In wake of Mexico tweet, Netanyahu says US Latinos are ‘great friends’

The Latino community in the US relayed messages that they were angered because it seemed as if Netanyahu was saying that the security threats to the US from Mexico were similar to those Israel faces.

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February 1, 2017 22:16
1 minute read.
Mexican wall

A Mexican flag is seen next to a section of the wall separating Mexico and the United States, in Tijuana, Mexico, October 6, 2016. (photo credit: REUTERS)

Israel views the Latino community in the US as “great friends” and hopes to “broaden and deepen” that friendship in the coming years, Prime Minister Benjamin Netanyahu said Wednesday, as he continued efforts to limit fallout from his tweet Saturday night on border walls.

Netanyahu’s comments came during a meeting with a senior delegation from the American Jewish Committee, which is intensively involved in advocating for Israel inside the growing US Hispanic community.

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The meeting was planned before Netanyahu’s tweet, which infuriated both the Mexican government and Mexican Jews, because it was interpreted as giving support to US President Donald Trump’s policy to build a border wall with Mexico.

“President Trump is right,” Netanyahu wrote. “I built a wall along Israel’s southern border. It stopped all illegal immigration. Great success. Great idea.”
Mexico rebukes Israel over Netanyahu wall tweet

An AJC communique said the delegation relayed the concerns of the Latino community to Netanyahu, “following the unfortunate misunderstanding” surrounding the tweet.

American Jewish organizations with dealings with the Latino community heard a great deal of criticism by Latino community organizations and leaders, with one official saying that situation reached a “near crisis” level. The message that emerged from Wednesday’s meeting with Netanyahu was part of an effort to keep that anger from turning into a full-blown crisis On Tuesday, President Reuven Rivlin phoned his Mexican counterpart, Enrique Pena Nieto, and apologized, hoping to end the mini-diplomatic crisis caused by the tweet and tamp down anger in the US Latino population.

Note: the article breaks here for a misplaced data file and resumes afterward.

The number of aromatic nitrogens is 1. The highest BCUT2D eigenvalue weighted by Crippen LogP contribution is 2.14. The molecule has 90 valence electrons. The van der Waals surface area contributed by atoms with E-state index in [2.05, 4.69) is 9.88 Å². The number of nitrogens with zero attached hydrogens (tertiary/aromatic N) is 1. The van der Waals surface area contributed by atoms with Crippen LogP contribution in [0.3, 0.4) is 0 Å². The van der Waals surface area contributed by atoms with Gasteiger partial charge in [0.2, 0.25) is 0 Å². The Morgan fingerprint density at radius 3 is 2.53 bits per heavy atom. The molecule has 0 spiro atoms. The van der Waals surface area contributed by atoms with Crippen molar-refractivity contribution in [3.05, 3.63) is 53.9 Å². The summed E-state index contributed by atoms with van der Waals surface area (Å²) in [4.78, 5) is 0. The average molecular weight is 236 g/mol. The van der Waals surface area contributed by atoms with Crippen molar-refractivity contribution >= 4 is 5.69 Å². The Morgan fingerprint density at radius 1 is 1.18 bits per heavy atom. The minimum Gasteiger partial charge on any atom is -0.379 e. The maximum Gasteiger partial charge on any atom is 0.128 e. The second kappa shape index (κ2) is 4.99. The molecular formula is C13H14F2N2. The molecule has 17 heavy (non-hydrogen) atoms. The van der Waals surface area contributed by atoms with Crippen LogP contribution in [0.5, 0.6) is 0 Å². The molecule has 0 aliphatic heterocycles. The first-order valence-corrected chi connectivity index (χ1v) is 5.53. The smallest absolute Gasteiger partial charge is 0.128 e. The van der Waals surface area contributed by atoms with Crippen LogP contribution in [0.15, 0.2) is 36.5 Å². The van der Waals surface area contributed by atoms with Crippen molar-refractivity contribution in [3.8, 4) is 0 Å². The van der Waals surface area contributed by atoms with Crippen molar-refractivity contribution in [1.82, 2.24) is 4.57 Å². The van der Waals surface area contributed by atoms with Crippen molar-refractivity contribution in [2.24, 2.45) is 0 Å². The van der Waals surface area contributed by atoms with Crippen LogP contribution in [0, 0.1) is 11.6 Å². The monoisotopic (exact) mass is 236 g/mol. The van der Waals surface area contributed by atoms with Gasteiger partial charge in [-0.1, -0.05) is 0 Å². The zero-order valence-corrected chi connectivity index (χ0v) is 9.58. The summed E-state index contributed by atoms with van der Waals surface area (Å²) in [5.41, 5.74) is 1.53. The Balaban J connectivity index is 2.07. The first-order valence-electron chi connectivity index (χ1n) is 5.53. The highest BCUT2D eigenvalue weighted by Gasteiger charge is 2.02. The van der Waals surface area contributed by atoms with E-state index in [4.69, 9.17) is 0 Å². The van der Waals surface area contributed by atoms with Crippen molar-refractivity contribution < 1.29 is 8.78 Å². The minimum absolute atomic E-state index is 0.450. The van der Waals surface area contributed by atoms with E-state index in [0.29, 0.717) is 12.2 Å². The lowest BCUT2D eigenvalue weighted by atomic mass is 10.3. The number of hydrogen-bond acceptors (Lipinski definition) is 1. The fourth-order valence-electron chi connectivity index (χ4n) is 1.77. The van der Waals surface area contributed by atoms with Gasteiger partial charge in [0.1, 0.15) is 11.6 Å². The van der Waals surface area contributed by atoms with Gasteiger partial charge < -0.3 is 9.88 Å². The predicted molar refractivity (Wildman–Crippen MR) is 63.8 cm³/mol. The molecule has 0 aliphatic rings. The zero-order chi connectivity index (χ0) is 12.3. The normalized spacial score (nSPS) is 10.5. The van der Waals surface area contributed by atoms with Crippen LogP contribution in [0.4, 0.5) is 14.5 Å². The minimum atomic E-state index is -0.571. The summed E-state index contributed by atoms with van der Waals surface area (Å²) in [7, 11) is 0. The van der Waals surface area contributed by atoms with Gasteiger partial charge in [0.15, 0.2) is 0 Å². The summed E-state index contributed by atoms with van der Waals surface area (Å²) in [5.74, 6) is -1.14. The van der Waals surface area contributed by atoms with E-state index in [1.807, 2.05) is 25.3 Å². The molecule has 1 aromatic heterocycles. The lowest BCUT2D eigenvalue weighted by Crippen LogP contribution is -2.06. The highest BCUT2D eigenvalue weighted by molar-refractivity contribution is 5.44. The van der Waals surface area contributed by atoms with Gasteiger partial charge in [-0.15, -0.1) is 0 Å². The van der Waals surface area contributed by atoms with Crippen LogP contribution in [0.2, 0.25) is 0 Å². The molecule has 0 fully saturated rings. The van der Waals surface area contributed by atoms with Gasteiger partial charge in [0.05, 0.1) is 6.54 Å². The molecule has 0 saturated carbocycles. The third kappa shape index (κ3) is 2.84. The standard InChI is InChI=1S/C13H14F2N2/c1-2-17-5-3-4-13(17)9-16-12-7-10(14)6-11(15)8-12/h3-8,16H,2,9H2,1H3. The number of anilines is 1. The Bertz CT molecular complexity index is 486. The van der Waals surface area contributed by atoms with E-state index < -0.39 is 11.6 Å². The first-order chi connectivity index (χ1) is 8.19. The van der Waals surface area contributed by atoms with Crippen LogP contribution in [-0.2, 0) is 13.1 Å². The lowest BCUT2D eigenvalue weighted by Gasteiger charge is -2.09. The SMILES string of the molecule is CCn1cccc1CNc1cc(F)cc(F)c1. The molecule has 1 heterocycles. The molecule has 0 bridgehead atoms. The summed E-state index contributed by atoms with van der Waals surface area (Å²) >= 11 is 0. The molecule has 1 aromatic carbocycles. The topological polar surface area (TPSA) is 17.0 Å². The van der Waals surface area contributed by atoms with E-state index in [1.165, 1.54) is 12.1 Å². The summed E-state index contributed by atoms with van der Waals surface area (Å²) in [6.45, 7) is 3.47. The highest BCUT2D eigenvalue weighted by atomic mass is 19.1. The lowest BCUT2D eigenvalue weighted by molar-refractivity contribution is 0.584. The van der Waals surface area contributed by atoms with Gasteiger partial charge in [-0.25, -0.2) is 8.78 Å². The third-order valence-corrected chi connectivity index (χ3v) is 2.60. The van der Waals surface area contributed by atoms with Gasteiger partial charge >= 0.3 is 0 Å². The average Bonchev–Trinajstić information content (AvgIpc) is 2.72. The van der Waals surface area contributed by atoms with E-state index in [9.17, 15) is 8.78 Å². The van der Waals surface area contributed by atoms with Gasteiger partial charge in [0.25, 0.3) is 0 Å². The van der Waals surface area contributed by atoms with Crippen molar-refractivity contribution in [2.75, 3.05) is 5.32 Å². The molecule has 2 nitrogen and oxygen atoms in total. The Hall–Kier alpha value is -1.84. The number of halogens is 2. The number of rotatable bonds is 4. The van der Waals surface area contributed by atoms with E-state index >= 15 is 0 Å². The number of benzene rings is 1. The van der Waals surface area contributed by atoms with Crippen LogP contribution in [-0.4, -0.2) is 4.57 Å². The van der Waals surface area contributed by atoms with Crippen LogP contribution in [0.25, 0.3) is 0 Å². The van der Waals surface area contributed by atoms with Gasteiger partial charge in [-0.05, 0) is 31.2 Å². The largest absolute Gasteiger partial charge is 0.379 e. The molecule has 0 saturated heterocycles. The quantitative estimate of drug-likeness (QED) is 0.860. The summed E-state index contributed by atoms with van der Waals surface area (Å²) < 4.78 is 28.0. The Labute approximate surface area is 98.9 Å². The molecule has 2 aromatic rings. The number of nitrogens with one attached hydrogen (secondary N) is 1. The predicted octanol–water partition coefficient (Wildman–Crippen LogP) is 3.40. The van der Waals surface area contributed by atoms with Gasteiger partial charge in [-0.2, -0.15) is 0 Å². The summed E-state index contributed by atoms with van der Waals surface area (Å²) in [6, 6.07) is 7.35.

“I am sorry for any hurt caused as a result of this misunderstanding, but we must remember that we are talking about a misunderstanding, and I am sure that we can put the issue behind us,” Rivlin told Nieto.



“The security situation in Israel, and the entire Middle East, brought us to the important decision to build a wall on our border,” Rivlin said. “We have no intention to compare the security situation in the State of Israel, and the steps forced upon us, to the situation of any of our friends around the world.”

The Latino community in the US relayed messages that they were angered because it seemed as if Netanyahu was saying that the security threats to the US from Mexico were similar to those Israel faces, a comparison they found offensive.


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